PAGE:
As the final stretch of our journey with the Hot Rod Power Tour winds down, the SEMA YEN Team and rest of the involved parties made their way into the great state of Kansas. Our northern most venture of the tour bought with it a welcomed change of scenery with only just slightly more appealing landscape than that of Oklahoma, visible on the I-35 freeway. What made our trip thoroughly exciting however was the opportunity to take the tour route as opposed to the direct one. All week the Hot Rod Magazine bus and their traveling posse of hi-octane companions have taken a less than direct path between show venues. This scenic route included lovely roadside sites and glimpses of true americana along the way.
Photos & Words: Michael Phillips
Up until this point our super powered train of vehicles for the YEN team has taken the closest thing to a strait shot that we could between stops. Many of our days included not just full work days stopped with the Hot Rod bus and rest of the tour, but at various school and technical institutes to fulfill our goals of impassioning the next generation of enthusiasts. For day seven in Wichita however, the technical school was coming to meet us. This meant we had a bit of extra time to stop and enjoy the tour route, seeing a beautiful little Wichita old town area, enjoy some local favorite pizza, and the entertainment of a fantastic small town singing duo.
It’s easy to get lost in the droves of gearhead miracles associated with the tour. There’s a smilingly infinite number of cylinders present, all working hard to produce outlandish numbers combined horsepower. I personally got lost in a sea of candy paint every day, admiring the beautifully finished coats as well as several well earned patinas. The tour brought with it something for every one, whether you are a quarter mile kind of guy, rat-rodder, wheel head, even import fans, but especially those appreciative of a properly Slam’d ride. However, in the vast numbers of dreamy hot rods, its important to never lose sight of what brings some many amazing machines together, that is, the people. At the end of the day, our scene and every other car scene is about just that, people. Of course my preferred method of interaction with fellow human beings is spent in the context of fast cars, nevertheless, a simple shared meal and conversation full of deep laughter is just as enjoyable when automotive enthusiasm has laid such a rich foundation for the friendship in the first place.
After our scenic route, the YEN crew hit the road again, landing at the Kansas Pavillon in Wichita, to be soon greeted by the students of Wichita Area Technical College. The auto tech students joined us from various points in their education, some having just begun, some nearing completion. The present students specialized in various aspects from engine tech and general maintenance, to collision repair and body work, to fabrication and welding. The members of YEN (myself included) took our turns explaining quite briefly what it is we do in the industry and a little word of advice about following passions their potential careers with the aftermarket word. We then split into teams to visit a good number of vendor booths, whose operators were directly involved with the SEMA YEN Select Committee.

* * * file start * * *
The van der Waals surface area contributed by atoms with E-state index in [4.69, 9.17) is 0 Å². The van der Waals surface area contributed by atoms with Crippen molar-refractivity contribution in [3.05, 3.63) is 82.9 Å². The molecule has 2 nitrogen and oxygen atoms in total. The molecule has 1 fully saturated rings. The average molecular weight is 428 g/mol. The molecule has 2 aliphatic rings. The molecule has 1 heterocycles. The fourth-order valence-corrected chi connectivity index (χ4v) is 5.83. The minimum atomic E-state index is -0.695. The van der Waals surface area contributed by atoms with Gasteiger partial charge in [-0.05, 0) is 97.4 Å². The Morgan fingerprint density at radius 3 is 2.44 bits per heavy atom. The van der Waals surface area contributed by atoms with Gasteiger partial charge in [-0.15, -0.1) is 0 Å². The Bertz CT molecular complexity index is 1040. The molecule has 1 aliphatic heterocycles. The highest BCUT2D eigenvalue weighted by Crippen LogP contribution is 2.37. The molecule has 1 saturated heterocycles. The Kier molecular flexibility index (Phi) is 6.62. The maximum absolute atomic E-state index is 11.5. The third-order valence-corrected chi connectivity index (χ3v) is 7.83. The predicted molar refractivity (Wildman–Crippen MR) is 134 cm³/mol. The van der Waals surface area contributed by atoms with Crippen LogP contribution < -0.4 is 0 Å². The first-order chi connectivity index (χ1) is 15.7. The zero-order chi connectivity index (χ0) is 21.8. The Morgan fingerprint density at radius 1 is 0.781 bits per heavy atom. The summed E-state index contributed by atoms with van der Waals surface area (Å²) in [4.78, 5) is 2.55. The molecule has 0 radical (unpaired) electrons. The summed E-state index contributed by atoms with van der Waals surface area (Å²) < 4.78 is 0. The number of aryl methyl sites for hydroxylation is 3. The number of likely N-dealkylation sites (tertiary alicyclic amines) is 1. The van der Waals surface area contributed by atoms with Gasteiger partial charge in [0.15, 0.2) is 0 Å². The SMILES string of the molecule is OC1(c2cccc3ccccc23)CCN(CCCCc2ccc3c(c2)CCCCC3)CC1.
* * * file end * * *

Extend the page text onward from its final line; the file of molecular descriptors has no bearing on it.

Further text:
The group of students got to hear first hand about the various facets of the performance oriented aftermarket, speaking with team members from Gibson Exhaust, Comp Performance Group, and Painless Performance. In addition, the spoke directly with two representatives of SEMA SAN, a committee tasked with preserving our industry and entire world’s interest in regards to laws and regulations made involving cars in the aftermarket world. They are currently fighting some genuinely uphill battles in regards to the RPM act and the EPA’s quest to take away our race cars. More information about that bill and ways to fight against it can be found here.
The rest of the Wichita stop consisted of a good deal of sunshine and heat index of nearly 110F. The venue spread out the touring vehicles in a broad strip, curving around the main stage section. This made for an excellent strait shot where someone could walk in a single line from one end to the other and see nearly every car at the show. Its been a blast to see how many cars you begin to recognize a mile away, as well as the ones that had been with us since Baton Rouge, yet I had still not yet discovered.
With the conclusion of our second to last day, bittersweet realization that the hot-rodding heaven was not an eternal experience after all, began to set in. Eventually all of us here on the tour, including the eclectic bunch of my teammates in the YEN group, will have to return to our homes, to our 9-to-5s, to real life. But that time is not yet, so for now, hang on tight and enjoy the final stretch of the tour!